Thursday, April 17, 2008

Helping Hands

I’ve been a single parent for the past couple days. Rob has gone back down to Moab to take care of his aunt. She has just had some pretty serious surgery, serious physically and emotionally, and we’re very glad to lend a hand.

Man, each time I do double duty I’m left with a great respect for those who do it everyday, such as this amazing guy. I’m left with that respect, and an equally great desire for my man back and a nap. Between school, soccer practice, dinner, laundry, a traumatic scare that the dog may have eaten the parakeet (who was just hiding in a house plant), and someone getting a nightmare and deciding to sleep in my bed, in which he promptly peed, well, I’m pining for Rob’s return.

Is it just me or are gays the go-to general caretakers of their families? We nursed Rob’s parents back to health over months after a vehicle accident; it just seemed like a forgone conclusion that we were to take on that job. Before children, we’ve taken in wayward teens from our families in hopes of setting them straight, so to speak. Heck, our two best gay friends both have moved their parents in with their families to care for them in their old age. None of our other friends have done so. Though there are many other siblings, aunts and so on who could and do help, it kind of is a traditional role for gays, who historically didn’t have children of their own to care for, isn’t it? It does make evolutionary sense, in a way, particularly when you consider the Fraternal Birth Order Effect.

Even though we are parents, stepping in such situations still somehow just feels like our place. And don’t get me wrong, I’m glad we can… I just miss my man.

It was a cute surprise. He left notes on all our pillows, to find the night after he left. Most of my letter’s contents are personal :-), but he did write something that got me thinking on this. With his back and my hand we’ve taken turns being very reliant on each other lately, and it isn’t the first or last time. This aunt he’s caring for is divorced and has no children. She’s a great woman, I love her a lot and our boys simply adore her, but how difficult and unnerving must it be to be in that position? Your family members all have their own spouses and children to care for and, in turn, to care for them, and not everyone has a gay nephew as wonderful as my Rob (he said he’s not going to read my blog anymore so that I’d feel free to write nice stuff about him in public :-)).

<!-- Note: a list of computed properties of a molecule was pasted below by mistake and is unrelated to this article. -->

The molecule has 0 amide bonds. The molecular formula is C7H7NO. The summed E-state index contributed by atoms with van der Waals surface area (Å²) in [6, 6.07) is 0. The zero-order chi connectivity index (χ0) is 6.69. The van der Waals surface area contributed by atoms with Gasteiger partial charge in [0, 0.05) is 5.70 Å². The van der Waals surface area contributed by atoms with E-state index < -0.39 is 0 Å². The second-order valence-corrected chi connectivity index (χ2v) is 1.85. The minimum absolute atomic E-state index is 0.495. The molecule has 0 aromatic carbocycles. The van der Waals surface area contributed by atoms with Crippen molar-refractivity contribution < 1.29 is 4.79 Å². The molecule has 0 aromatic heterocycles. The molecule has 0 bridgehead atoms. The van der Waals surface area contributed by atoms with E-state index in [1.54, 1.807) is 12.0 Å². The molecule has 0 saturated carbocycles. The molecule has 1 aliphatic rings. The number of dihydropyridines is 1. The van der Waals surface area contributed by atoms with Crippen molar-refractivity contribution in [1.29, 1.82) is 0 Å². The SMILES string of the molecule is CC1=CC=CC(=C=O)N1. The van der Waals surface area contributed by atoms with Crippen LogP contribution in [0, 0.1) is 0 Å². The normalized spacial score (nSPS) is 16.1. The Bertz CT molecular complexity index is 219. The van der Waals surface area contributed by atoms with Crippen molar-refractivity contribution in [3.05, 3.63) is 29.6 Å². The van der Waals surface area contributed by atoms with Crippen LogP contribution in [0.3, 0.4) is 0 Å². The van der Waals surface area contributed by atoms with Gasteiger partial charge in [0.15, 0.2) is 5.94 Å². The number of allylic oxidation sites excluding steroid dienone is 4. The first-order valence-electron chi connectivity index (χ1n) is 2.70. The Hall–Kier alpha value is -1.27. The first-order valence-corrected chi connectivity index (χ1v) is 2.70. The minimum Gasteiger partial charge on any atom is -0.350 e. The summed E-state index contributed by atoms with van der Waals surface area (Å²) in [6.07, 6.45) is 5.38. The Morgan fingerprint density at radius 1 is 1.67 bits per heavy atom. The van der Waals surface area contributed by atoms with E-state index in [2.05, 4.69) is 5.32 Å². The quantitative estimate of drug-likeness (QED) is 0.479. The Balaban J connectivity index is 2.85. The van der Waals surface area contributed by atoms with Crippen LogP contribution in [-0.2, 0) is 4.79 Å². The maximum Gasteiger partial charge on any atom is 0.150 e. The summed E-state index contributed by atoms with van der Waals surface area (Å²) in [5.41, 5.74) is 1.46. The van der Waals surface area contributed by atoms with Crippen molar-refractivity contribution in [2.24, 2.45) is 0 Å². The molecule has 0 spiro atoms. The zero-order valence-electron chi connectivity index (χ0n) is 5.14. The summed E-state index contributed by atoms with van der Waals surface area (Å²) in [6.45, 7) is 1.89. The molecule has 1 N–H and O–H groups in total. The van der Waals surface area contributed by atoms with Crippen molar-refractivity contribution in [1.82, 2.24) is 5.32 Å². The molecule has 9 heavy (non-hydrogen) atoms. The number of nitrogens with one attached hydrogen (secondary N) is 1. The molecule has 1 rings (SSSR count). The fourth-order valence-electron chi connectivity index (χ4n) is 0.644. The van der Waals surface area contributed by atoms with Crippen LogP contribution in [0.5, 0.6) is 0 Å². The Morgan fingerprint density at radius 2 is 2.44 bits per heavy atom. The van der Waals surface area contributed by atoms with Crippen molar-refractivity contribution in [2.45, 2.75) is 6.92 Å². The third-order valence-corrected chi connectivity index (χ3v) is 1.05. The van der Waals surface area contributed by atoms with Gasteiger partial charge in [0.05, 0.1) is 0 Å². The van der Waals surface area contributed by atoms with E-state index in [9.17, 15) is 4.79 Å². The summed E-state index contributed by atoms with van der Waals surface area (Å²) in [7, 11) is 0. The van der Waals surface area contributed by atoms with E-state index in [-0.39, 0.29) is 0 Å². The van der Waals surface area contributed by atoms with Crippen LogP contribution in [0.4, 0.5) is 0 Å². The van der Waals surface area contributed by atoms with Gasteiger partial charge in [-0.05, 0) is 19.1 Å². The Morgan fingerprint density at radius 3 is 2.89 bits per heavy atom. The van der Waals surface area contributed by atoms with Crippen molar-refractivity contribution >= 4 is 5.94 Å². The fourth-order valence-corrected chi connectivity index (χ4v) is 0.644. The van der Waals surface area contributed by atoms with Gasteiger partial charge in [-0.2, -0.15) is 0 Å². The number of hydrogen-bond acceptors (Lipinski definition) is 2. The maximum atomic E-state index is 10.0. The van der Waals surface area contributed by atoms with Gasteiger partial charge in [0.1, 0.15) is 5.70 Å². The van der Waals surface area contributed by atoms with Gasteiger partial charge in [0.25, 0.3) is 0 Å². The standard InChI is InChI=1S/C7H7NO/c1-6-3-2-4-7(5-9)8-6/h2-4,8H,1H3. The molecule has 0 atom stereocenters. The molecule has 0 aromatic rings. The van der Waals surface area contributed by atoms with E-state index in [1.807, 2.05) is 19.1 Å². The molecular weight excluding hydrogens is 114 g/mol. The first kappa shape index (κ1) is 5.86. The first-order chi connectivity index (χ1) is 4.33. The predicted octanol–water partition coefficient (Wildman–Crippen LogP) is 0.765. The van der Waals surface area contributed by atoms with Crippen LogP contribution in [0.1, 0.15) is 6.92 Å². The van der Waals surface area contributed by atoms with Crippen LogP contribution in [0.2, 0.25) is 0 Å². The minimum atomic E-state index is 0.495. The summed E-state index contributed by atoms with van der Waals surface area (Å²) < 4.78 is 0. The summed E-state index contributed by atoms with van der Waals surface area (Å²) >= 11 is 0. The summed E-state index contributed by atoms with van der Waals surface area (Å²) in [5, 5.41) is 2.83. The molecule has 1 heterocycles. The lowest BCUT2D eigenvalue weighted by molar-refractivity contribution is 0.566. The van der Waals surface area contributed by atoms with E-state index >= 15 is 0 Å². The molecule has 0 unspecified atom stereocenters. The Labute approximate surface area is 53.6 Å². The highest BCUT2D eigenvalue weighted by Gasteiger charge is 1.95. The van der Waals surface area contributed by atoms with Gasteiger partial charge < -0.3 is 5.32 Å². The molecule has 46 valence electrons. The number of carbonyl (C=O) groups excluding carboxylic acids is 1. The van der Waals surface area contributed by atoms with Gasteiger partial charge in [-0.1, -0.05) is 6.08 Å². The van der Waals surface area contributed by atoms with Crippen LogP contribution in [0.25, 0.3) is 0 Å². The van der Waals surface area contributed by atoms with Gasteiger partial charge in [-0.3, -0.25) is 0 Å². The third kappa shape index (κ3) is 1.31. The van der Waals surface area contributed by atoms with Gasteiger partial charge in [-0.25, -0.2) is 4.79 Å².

I guess I worry about a lot of things regarding my family. What law will they try to pass against us next legislative session? What bullies will our boys encounter? What happens to our estate if I die too soon, in, say, an accident? But what I don’t worry a bit about is who will care for me once time has its way and my body begins to deteriorate. I’m indescribably grateful to know, right now, there would be at least three pairs of hands to hold by my bedside.

I just want one of those pairs of hands to get home soon!

6 comments:

[kɹeɪ̯g̊] said...

Hey Scot, if you need any help at all with anything, the kids, cooking, cleaning, I'd be more than happy to help out. I'm just sitting at home this week all alone with not much to do until Andrew moves in, so let me know!

Cooper said...

Thanks, Scot. I am the very first to admit that single parenthood isn't easy. I hope one day to be blessed with a husband who is as cherishing of that role as your Rob seems to be. However, as that hasn't happened yet, I take it moment by moment ... literally. Courage, grace and a whole lot of humour are important ingredients. Those and love, of course. Also, somehow I seem to grow a miraculous second pair of hands at times.

I agree with you. It does seem like we gays do take on caretaker roles within our families. I had dinner the other evening with my good friend Paul, whose husband David is presently away looking after his mother who recently had a hip replacement. Note, David has two siblings, but he is the one who has taken on this role.